Ladies in the Laboratory? American and British Women in Science, 1800-1900: A Survey of their Contributions to Research

Front Cover
Scarecrow Press, Jan 1, 2000 - Science - 452 pages
0 Reviews
A systematic survey and comparison of the work of 19th-century American and British women in scientific research, this book covers the two countries in which women of the period were most active in scientific work and examines all the fields in which they were engaged. The field-by-field examination brings out patterns and concentrations in women's research (in both countries) and allows a systematic comparison of the two national groups. Through this comparison, new insights are provided into how the national patterns developed and what they meant, in terms of both the process of women's entry into research and the contributions they made there. Ladies in the Laboratory? features a specialized bibliography of nineteenth century research journal publications by women, created from the London Royal Society's Catalogue of Scientific Papers, 1800-1900. In addition, 23 illustrations present in condensed form information about American and British women's scientific publications throughout the nineteenth century. This well-organized blend of individual life stories and quantitative information presents a great deal of new data and field-by-field analysis; its broad and methodical coverage will make it a basic work for everyone interested in the story of women's participation in nineteenth century science.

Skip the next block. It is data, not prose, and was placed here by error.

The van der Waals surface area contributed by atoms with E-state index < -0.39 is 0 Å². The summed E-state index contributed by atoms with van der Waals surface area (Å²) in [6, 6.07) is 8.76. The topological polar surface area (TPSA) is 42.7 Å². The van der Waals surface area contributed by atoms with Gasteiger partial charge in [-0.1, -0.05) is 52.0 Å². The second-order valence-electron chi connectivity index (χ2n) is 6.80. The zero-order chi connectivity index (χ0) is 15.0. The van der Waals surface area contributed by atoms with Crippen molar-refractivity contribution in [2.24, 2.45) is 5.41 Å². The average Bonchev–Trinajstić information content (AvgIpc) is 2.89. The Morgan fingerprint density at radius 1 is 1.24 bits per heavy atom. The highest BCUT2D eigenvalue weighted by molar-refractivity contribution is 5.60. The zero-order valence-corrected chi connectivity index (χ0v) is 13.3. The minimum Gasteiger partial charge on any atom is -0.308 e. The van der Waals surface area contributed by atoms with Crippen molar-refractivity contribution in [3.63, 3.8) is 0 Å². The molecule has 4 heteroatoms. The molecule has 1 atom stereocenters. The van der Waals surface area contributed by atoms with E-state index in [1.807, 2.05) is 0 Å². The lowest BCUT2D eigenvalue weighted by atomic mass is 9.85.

What people are saying - Write a review

We haven't found any reviews in the usual places.

Contents

Mathematical Physical and Earth Sciences
183
Social Sciences Plus Others
313
Summary
367
Abbreviations
369
Bibliography of Papers by American and British Women in Scientific Periodicals 18001900
371
Periodical Title Abbreviations Key
428
Selected Bibliography
439
Index
443
About the Author and Contributor
453
Copyright

Common terms and phrases

About the author (2000)

Mary R.S. Creese is an associate at the Hall Center for the Humanities, University of Kansas. After almost thirty years as a reserch chemist, she turned to the subject of women's contributions to scientific work and has published more than 20 articles on early women scientists.

Bibliographic information